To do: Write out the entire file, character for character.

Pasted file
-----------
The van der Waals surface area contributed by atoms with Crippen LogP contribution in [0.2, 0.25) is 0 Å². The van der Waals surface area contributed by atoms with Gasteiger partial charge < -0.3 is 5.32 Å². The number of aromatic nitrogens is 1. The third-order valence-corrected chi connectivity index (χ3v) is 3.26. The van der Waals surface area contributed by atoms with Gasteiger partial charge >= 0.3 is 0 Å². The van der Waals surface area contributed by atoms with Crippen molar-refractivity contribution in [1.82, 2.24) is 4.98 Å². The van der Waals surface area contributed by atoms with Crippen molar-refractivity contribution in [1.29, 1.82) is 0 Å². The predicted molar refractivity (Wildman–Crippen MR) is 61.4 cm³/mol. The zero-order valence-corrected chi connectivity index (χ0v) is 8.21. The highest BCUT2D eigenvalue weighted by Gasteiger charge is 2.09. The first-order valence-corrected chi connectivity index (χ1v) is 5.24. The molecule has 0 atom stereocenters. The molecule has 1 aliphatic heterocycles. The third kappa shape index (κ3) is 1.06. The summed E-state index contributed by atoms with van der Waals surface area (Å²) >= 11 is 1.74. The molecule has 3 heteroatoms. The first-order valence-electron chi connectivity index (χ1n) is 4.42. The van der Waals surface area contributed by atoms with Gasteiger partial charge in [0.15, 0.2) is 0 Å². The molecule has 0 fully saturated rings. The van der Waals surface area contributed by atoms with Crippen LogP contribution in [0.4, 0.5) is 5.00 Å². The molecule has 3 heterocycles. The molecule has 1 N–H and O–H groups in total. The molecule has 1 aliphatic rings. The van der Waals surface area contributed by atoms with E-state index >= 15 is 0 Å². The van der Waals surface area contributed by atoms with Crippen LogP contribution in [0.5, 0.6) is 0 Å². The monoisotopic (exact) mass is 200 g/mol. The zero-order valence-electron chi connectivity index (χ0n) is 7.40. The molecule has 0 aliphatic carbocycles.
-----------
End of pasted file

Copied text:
The van der Waals surface area contributed by atoms with Crippen LogP contribution in [0.2, 0.25) is 0 Å². The van der Waals surface area contributed by atoms with Gasteiger partial charge < -0.3 is 5.32 Å². The number of aromatic nitrogens is 1. The third-order valence-corrected chi connectivity index (χ3v) is 3.26. The van der Waals surface area contributed by atoms with Gasteiger partial charge >= 0.3 is 0 Å². The van der Waals surface area contributed by atoms with Crippen molar-refractivity contribution in [1.82, 2.24) is 4.98 Å². The van der Waals surface area contributed by atoms with Crippen molar-refractivity contribution in [1.29, 1.82) is 0 Å². The predicted molar refractivity (Wildman–Crippen MR) is 61.4 cm³/mol. The zero-order valence-corrected chi connectivity index (χ0v) is 8.21. The highest BCUT2D eigenvalue weighted by Gasteiger charge is 2.09. The first-order valence-corrected chi connectivity index (χ1v) is 5.24. The molecule has 0 atom stereocenters. The molecule has 1 aliphatic heterocycles. The third kappa shape index (κ3) is 1.06. The summed E-state index contributed by atoms with van der Waals surface area (Å²) >= 11 is 1.74. The molecule has 3 heteroatoms. The first-order valence-electron chi connectivity index (χ1n) is 4.42. The van der Waals surface area contributed by atoms with Gasteiger partial charge in [0.15, 0.2) is 0 Å². The molecule has 0 fully saturated rings. The van der Waals surface area contributed by atoms with Crippen LogP contribution in [0.4, 0.5) is 5.00 Å². The molecule has 3 heterocycles. The molecule has 1 N–H and O–H groups in total. The molecule has 1 aliphatic rings. The van der Waals surface area contributed by atoms with E-state index >= 15 is 0 Å². The van der Waals surface area contributed by atoms with Crippen LogP contribution in [0.5, 0.6) is 0 Å². The monoisotopic (exact) mass is 200 g/mol. The zero-order valence-electron chi connectivity index (χ0n) is 7.40. The molecule has 0 aliphatic carbocycles.